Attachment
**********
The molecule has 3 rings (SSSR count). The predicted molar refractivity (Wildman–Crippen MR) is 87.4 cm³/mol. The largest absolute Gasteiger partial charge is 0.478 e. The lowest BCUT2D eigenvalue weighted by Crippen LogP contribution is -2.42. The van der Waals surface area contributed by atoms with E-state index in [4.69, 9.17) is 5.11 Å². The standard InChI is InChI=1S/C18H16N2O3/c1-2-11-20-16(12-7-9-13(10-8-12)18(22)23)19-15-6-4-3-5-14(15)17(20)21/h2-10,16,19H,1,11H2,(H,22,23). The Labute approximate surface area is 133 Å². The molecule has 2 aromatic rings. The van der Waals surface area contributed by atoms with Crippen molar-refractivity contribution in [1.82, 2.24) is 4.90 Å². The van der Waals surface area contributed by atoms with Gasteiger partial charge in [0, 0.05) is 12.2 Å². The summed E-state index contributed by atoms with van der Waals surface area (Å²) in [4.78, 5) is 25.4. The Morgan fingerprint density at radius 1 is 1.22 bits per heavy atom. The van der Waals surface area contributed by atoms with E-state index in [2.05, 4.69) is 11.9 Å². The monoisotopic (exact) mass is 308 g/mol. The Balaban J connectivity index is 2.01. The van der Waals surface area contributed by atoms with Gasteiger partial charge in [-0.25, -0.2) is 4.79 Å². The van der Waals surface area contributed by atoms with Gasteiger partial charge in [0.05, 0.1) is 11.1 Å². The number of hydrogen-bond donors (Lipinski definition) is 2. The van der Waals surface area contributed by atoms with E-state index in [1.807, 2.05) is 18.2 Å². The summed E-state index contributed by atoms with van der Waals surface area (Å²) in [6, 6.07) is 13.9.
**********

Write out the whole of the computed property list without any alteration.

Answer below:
The molecule has 3 rings (SSSR count). The predicted molar refractivity (Wildman–Crippen MR) is 87.4 cm³/mol. The largest absolute Gasteiger partial charge is 0.478 e. The lowest BCUT2D eigenvalue weighted by Crippen LogP contribution is -2.42. The van der Waals surface area contributed by atoms with E-state index in [4.69, 9.17) is 5.11 Å². The standard InChI is InChI=1S/C18H16N2O3/c1-2-11-20-16(12-7-9-13(10-8-12)18(22)23)19-15-6-4-3-5-14(15)17(20)21/h2-10,16,19H,1,11H2,(H,22,23). The Labute approximate surface area is 133 Å². The molecule has 2 aromatic rings. The van der Waals surface area contributed by atoms with Crippen molar-refractivity contribution in [1.82, 2.24) is 4.90 Å². The van der Waals surface area contributed by atoms with Gasteiger partial charge in [0, 0.05) is 12.2 Å². The summed E-state index contributed by atoms with van der Waals surface area (Å²) in [4.78, 5) is 25.4. The Morgan fingerprint density at radius 1 is 1.22 bits per heavy atom. The van der Waals surface area contributed by atoms with E-state index in [2.05, 4.69) is 11.9 Å². The monoisotopic (exact) mass is 308 g/mol. The Balaban J connectivity index is 2.01. The van der Waals surface area contributed by atoms with Gasteiger partial charge in [-0.25, -0.2) is 4.79 Å². The van der Waals surface area contributed by atoms with Gasteiger partial charge in [0.05, 0.1) is 11.1 Å². The number of hydrogen-bond donors (Lipinski definition) is 2. The van der Waals surface area contributed by atoms with E-state index in [1.807, 2.05) is 18.2 Å². The summed E-state index contributed by atoms with van der Waals surface area (Å²) in [6, 6.07) is 13.9.